Gov’t to seek extradition of ‘Genocide couple’

KIGALI - The National Public Prosecution Authority (NPPA), yesterday, said that necessary documents will soon be sent to South Africa to seek the extradition of a couple convicted in absentia by Gacaca courts for their role in the 1994 Genocide against Tutsi.
CONFIRMED THE DEVELOPMENT: Augustin Nkusi
CONFIRMED THE DEVELOPMENT: Augustin Nkusi

KIGALI - The National Public Prosecution Authority (NPPA), yesterday, said that necessary documents will soon be sent to South Africa to seek the extradition of a couple convicted in absentia by Gacaca courts for their role in the 1994 Genocide against Tutsi.

Dr Pierre Mugabo and his wife, Felicité Musanganire, are said to be working at the pharmacology department of the University of Western Cape hospital.

“We carried out investigations that led to an indictment and arrest warrant for those two people. Everything is ready and we shall soon be sending them to South Africa through diplomatic channels,” NPPA Spokesperson Augustin Nkusi said yesterday.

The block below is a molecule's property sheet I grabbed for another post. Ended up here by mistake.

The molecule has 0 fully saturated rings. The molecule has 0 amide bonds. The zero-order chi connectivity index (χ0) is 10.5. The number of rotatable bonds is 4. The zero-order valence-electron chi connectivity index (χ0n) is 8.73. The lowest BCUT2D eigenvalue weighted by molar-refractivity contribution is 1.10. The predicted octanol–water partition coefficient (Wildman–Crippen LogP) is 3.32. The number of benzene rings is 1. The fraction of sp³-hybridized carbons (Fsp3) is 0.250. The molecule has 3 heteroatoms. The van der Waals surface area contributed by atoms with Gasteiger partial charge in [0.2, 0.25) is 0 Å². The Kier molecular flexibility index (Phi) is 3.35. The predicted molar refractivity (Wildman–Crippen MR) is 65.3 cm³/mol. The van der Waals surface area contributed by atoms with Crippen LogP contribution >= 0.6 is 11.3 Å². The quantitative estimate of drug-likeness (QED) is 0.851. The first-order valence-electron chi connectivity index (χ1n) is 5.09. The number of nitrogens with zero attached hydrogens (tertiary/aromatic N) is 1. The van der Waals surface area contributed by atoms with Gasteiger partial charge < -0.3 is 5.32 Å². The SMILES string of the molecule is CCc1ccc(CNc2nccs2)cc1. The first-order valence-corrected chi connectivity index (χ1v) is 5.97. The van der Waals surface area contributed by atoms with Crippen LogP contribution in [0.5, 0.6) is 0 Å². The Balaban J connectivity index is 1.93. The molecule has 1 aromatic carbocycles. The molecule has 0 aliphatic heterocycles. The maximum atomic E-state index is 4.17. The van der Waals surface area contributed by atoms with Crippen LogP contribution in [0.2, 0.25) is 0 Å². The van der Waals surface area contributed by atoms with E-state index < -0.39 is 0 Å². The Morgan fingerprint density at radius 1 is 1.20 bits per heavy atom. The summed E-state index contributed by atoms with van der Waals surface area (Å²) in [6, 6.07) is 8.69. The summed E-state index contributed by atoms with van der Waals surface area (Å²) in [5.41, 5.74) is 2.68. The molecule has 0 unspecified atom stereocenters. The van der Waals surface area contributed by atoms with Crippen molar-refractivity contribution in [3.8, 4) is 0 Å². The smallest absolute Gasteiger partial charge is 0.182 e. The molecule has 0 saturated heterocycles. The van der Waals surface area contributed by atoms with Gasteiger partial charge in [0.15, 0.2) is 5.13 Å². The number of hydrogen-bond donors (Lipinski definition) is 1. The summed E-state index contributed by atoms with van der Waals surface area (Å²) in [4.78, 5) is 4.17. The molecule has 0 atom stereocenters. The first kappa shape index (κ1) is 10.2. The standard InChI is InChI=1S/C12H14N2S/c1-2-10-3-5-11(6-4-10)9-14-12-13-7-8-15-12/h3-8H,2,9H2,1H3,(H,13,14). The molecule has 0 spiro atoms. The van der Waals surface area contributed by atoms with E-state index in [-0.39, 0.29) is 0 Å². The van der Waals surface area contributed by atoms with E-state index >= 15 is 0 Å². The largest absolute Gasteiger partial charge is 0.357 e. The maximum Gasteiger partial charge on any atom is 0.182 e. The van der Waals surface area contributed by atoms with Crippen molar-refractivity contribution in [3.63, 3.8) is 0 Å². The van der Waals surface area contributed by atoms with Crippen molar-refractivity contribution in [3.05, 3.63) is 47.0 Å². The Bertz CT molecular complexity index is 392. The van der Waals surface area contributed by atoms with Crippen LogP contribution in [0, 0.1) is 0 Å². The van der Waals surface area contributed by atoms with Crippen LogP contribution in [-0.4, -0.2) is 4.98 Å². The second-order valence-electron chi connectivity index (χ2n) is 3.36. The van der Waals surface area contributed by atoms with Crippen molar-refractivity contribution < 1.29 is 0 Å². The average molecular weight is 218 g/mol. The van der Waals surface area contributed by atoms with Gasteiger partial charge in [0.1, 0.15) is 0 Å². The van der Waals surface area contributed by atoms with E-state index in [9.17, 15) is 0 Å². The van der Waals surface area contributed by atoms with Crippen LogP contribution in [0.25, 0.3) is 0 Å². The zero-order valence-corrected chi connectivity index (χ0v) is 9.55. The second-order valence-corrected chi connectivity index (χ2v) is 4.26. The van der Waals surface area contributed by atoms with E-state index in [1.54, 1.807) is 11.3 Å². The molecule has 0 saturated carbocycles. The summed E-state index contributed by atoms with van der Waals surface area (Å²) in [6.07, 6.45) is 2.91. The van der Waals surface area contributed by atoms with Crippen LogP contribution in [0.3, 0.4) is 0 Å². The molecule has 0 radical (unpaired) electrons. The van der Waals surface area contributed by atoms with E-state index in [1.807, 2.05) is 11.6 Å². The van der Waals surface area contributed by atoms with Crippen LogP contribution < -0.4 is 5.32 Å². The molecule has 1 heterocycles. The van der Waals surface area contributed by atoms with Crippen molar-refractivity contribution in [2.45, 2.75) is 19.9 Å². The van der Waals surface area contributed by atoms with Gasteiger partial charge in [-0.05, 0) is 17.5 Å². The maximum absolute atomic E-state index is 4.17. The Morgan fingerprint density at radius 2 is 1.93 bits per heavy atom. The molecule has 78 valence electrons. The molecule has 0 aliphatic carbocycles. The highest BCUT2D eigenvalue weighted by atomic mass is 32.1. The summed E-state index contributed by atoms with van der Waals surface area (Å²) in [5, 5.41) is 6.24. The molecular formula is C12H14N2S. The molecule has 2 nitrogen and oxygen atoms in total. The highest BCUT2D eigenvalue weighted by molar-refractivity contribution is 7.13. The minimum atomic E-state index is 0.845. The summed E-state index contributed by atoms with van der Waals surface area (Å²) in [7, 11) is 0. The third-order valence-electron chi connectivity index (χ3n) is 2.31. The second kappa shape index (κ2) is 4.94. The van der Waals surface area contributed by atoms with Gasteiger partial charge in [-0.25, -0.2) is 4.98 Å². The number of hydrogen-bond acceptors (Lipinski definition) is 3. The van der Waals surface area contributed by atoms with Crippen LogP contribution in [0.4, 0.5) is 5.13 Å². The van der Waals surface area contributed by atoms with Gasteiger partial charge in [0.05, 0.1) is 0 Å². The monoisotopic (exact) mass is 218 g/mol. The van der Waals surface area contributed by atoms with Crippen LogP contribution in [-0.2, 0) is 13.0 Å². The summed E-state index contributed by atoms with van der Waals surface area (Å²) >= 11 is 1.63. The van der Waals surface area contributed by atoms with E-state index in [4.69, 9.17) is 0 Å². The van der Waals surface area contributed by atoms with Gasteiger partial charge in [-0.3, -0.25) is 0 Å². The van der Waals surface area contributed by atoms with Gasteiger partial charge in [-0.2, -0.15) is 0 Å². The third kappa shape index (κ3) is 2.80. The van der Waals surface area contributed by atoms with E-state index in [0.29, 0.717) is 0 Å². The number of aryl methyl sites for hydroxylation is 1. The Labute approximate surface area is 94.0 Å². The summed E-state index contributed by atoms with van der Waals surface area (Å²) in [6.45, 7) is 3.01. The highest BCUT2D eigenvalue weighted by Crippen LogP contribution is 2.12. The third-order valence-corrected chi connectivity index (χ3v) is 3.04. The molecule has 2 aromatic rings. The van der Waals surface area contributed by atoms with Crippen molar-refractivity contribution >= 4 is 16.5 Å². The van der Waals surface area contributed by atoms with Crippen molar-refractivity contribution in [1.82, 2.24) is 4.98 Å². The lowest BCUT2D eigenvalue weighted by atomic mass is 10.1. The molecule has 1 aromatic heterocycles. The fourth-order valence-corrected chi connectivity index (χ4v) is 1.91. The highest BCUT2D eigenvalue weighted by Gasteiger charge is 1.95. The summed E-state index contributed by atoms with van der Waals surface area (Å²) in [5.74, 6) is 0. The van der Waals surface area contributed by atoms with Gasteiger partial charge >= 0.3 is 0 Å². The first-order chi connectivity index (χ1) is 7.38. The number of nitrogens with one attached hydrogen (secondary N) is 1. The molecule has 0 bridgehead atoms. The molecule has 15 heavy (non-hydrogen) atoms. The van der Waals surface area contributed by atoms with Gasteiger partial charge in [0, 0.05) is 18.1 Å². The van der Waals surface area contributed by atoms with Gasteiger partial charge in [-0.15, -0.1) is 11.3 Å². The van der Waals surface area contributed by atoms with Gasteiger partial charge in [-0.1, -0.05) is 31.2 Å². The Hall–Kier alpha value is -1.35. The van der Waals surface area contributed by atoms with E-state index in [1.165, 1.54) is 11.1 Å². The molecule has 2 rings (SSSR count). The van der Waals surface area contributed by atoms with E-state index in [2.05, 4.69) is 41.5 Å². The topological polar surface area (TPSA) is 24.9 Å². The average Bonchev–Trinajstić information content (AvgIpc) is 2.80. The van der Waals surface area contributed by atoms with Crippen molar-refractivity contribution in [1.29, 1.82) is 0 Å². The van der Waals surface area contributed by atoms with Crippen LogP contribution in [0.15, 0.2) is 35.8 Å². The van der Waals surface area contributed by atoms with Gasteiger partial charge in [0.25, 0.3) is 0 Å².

According to prosecution, the warrant of arrest for the couple could not be sent initially because they did not know the couple’s whereabouts.

Nkusi added that the legal documents are designed to have the couple return to Rwanda to face justice.

He said that the duo, once extradited, will have two options of either seeking a retrial of the Gacaca cases, or serve their respective sentences.

“The law allows them to oppose the sentence. But what we are interested in, is for them to return and be tried here,” he said.

Nkusi added that the development is in the framework of a draft extradition treaty that Rwanda sent to South Africa, although the country is yet to respond to it.

“We are waiting for their response,” Nkusi said. “It is now a year since we sent it.”

Mugabo was sentenced to 30 years by the Gacaca court of Ngoma Sector, Southern Province last year, while his wife was sentenced to 25 years in 2006.

The South African hospital where the couple is working had earlier told The Guardian, a South African newspaper, that it will continue to employ them on grounds that the charges against them were yet to be brought before court.

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